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EXPERIMENT INFORMATION

Design and Evaluation of Automated Electronic Checklists for Robotics Operations (NNX15AW35G)
Principal Investigator
Research Area:
Space Human Factors Engineering
Species Studied
Scientific Name: Homo sapiens Species: Human

Description
OBJECTIVES:
The investigators aimed to develop a prototype electronic procedure system and use it to study how the automated features of this system should be implemented to enhance situation awareness (SA), operator workload, and task execution in the context of robotic arm operation. Future long-duration, long-distance mission crews will have to operate more independently from the ground and rely more on automated spacecraft systems to support them while executing mission tasks. NASA has relatively little experience designing systems to support this concept of operations so the overall goal was to provide to NASA design guidelines for implementing these automation features in electronic procedures and empirical evidence that demonstrates how the operator and task performance are affected. Investigators used well defined International Space Station (ISS) robotic arm operations as their proxy for future arm or rover operations. They included capabilities in the electronic procedures that are not currently available, such as automatic multi-step execution or verification and control of current robot system states (e.g., arm configuration, camera control).

The primary objective of this project was to provide empirical evidence supporting design guidelines for automated electronic checklists for robotics operations. While planning to use the ISS robotic arm operations as their proxy for general arm or rover operations but they will develop scenarios that test a crew’s ability to operate more autonomously than in ISS operations.

This study had the following two specific aims:

  1. Develop a prototype display for robotics operations that integrated the electronic procedures with the displays for performing robotic tasks. The design process began with a hierarchical task analysis approach to drive out functional and information requirements for the display. Additionally, critical system states were identified using “Object-Process Methodology,” a task modeling approach that extends the task analysis to a computable level. We augmented our prototype design with the capability for automated execution of procedural steps. This prototype was integrated into the MIT (Massachusetts Institute of Technology) ISS robotic workstation simulation that has previously been used in several National Space Biomedical Research Institute (NSBRI) projects.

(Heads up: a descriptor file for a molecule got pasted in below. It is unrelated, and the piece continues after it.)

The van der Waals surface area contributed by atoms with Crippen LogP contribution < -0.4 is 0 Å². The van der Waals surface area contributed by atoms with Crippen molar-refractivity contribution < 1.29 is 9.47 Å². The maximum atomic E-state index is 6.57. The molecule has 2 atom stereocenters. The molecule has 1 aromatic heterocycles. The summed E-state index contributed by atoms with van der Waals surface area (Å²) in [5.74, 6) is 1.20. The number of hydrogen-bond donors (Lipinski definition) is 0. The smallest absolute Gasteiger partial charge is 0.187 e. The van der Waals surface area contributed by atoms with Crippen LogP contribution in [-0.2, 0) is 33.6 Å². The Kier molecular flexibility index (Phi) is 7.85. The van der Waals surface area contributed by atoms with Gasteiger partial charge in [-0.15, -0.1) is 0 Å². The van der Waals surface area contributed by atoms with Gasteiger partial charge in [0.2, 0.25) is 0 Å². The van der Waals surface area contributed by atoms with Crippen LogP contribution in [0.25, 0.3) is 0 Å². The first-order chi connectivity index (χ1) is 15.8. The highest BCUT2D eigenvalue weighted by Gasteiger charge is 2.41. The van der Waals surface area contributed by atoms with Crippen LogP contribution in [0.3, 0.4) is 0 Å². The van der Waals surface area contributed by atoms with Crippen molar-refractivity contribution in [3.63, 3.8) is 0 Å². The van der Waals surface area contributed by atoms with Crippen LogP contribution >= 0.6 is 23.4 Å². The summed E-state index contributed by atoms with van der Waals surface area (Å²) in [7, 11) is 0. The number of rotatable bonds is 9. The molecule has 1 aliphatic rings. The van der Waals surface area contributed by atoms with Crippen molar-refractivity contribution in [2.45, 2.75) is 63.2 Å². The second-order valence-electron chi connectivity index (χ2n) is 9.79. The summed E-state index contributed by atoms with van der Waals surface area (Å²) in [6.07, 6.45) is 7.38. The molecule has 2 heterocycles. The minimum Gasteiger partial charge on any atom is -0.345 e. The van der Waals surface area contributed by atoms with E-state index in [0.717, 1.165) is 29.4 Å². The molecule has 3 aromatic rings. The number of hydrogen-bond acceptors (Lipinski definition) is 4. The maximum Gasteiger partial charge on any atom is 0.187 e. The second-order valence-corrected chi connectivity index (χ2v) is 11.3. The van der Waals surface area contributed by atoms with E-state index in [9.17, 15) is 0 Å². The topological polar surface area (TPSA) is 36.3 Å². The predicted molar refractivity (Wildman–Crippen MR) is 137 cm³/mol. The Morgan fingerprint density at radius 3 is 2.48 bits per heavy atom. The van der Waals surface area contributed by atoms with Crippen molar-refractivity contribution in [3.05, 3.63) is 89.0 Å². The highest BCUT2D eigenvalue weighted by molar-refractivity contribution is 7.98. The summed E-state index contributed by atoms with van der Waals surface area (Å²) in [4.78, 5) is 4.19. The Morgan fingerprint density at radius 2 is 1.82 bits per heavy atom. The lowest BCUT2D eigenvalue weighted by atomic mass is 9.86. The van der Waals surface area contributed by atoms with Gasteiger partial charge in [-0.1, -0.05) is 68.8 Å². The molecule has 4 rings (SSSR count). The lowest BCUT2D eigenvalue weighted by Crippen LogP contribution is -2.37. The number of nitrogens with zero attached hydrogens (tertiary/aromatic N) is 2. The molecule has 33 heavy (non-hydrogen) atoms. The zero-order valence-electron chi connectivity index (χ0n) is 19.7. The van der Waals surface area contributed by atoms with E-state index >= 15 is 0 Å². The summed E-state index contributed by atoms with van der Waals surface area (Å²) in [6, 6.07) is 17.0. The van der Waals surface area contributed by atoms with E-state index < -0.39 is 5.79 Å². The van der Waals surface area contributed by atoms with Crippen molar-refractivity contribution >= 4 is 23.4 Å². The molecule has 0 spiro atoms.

2. Perform a human-in-the-loop study that provided empirical evidence about the effects of the prototype system architecture, including varying levels of automation, on task performance, operator situation awareness, and mental workload. The study investigated how the allocation of procedural step execution between human operator and automation affects situation awareness (SA), mental workload, and task performance. Shifting more procedure steps to the automation may ease workload and speed task completion, but may also degrade the operator’s SA and ability to detect and resolve errant conditions. The experiment scenario included interrupting events that required switching between different procedures.


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Keywords
Robotics
Task performance and analysis

Parameters
Effort
Frustration
Mental demand
Performance
Physical demand
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Mission/Study Information
Mission Launch/Start Date Landing/End Date Duration
Ground 05/01/2009 In Progress

Human Research Program (HRP) Human Research Roadmap (HRR) Information
Crew health and performance is critical to successful human exploration beyond low Earth orbit. The Human Research Program (HRP) investigates and mitigates the highest risks to human health and performance, providing essential countermeasures and technologies for human space exploration. Risks include physiological and performance effects from hazards such as radiation, altered gravity, and hostile environments, as well as unique challenges in medical support, human factors, and behavioral health support. The HRP utilizes an Integrated Research Plan (IRP) to identify the approach and research activities planned to address these risks, which are assigned to specific Elements within the program. The Human Research Roadmap is the web-based tool for communicating the IRP content.

The Human Research Roadmap is located at: https://humanresearchroadmap.nasa.gov/

+ Click here for information of how this experiment is contributing to the HRP's path for risk reduction.

Additional Information
Co-Investigators
Managing NASA Center
Johnson Space Center (JSC)
Responsible NASA Representative
Johnson Space Center LSDA Office
Project Manager: Eric Gallagher
Institutional Support
National Aeronautics and Space Administration (NASA)
Proposal Date
10/01/2015
Proposal Source
2014-15 HERO NNJ14ZSA001N